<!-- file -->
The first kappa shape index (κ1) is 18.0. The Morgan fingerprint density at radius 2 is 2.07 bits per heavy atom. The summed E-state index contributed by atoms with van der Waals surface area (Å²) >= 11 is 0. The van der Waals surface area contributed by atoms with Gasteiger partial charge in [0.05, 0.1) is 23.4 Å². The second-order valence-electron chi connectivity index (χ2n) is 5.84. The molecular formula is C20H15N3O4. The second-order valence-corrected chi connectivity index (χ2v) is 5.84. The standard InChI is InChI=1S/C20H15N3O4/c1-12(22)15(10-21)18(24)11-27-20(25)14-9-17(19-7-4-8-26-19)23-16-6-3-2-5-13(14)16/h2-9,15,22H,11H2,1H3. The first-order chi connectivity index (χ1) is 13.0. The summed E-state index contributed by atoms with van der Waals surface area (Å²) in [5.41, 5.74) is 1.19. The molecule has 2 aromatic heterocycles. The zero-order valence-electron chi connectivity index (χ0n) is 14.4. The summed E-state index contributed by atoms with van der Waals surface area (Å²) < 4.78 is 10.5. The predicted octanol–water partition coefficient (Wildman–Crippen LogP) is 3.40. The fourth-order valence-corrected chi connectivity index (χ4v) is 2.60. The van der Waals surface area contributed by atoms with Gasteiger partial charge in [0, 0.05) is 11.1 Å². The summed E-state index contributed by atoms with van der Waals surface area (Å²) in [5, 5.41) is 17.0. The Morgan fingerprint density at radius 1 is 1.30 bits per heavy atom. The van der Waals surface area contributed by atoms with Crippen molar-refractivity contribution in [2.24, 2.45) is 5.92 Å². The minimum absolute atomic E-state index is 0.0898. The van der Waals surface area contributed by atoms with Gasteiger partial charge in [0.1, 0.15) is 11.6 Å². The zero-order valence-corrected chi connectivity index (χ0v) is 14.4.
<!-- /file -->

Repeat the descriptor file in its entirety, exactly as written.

The first kappa shape index (κ1) is 18.0. The Morgan fingerprint density at radius 2 is 2.07 bits per heavy atom. The summed E-state index contributed by atoms with van der Waals surface area (Å²) >= 11 is 0. The van der Waals surface area contributed by atoms with Gasteiger partial charge in [0.05, 0.1) is 23.4 Å². The second-order valence-electron chi connectivity index (χ2n) is 5.84. The molecular formula is C20H15N3O4. The second-order valence-corrected chi connectivity index (χ2v) is 5.84. The standard InChI is InChI=1S/C20H15N3O4/c1-12(22)15(10-21)18(24)11-27-20(25)14-9-17(19-7-4-8-26-19)23-16-6-3-2-5-13(14)16/h2-9,15,22H,11H2,1H3. The first-order chi connectivity index (χ1) is 13.0. The summed E-state index contributed by atoms with van der Waals surface area (Å²) in [5.41, 5.74) is 1.19. The molecule has 2 aromatic heterocycles. The zero-order valence-electron chi connectivity index (χ0n) is 14.4. The summed E-state index contributed by atoms with van der Waals surface area (Å²) < 4.78 is 10.5. The predicted octanol–water partition coefficient (Wildman–Crippen LogP) is 3.40. The fourth-order valence-corrected chi connectivity index (χ4v) is 2.60. The van der Waals surface area contributed by atoms with Gasteiger partial charge in [0, 0.05) is 11.1 Å². The summed E-state index contributed by atoms with van der Waals surface area (Å²) in [5, 5.41) is 17.0. The Morgan fingerprint density at radius 1 is 1.30 bits per heavy atom. The van der Waals surface area contributed by atoms with Crippen molar-refractivity contribution in [2.24, 2.45) is 5.92 Å². The minimum absolute atomic E-state index is 0.0898. The van der Waals surface area contributed by atoms with Gasteiger partial charge in [0.1, 0.15) is 11.6 Å². The zero-order valence-corrected chi connectivity index (χ0v) is 14.4.